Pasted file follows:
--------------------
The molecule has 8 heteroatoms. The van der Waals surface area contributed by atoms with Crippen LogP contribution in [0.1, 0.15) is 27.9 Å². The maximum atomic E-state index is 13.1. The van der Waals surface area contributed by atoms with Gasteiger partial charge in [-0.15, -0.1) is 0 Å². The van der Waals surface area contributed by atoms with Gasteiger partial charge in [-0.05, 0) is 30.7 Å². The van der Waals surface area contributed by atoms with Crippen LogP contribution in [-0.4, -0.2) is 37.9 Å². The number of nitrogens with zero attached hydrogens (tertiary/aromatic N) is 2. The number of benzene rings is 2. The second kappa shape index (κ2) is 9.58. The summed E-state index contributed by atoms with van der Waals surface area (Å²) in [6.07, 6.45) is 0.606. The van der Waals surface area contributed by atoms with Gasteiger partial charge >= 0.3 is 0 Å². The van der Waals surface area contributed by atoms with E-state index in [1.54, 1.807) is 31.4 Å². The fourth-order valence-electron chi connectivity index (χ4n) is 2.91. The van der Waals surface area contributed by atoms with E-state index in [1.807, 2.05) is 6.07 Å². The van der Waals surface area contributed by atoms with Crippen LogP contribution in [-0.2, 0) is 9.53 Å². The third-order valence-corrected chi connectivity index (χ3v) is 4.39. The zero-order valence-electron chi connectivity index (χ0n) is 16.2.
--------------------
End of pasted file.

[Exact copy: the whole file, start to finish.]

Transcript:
The molecule has 8 heteroatoms. The van der Waals surface area contributed by atoms with Crippen LogP contribution in [0.1, 0.15) is 27.9 Å². The maximum atomic E-state index is 13.1. The van der Waals surface area contributed by atoms with Gasteiger partial charge in [-0.15, -0.1) is 0 Å². The van der Waals surface area contributed by atoms with Gasteiger partial charge in [-0.05, 0) is 30.7 Å². The van der Waals surface area contributed by atoms with Crippen LogP contribution in [-0.4, -0.2) is 37.9 Å². The number of nitrogens with zero attached hydrogens (tertiary/aromatic N) is 2. The number of benzene rings is 2. The second kappa shape index (κ2) is 9.58. The summed E-state index contributed by atoms with van der Waals surface area (Å²) in [6.07, 6.45) is 0.606. The van der Waals surface area contributed by atoms with Gasteiger partial charge >= 0.3 is 0 Å². The van der Waals surface area contributed by atoms with E-state index in [1.54, 1.807) is 31.4 Å². The fourth-order valence-electron chi connectivity index (χ4n) is 2.91. The van der Waals surface area contributed by atoms with E-state index in [1.807, 2.05) is 6.07 Å². The van der Waals surface area contributed by atoms with Crippen LogP contribution in [-0.2, 0) is 9.53 Å². The third-order valence-corrected chi connectivity index (χ3v) is 4.39. The zero-order valence-electron chi connectivity index (χ0n) is 16.2.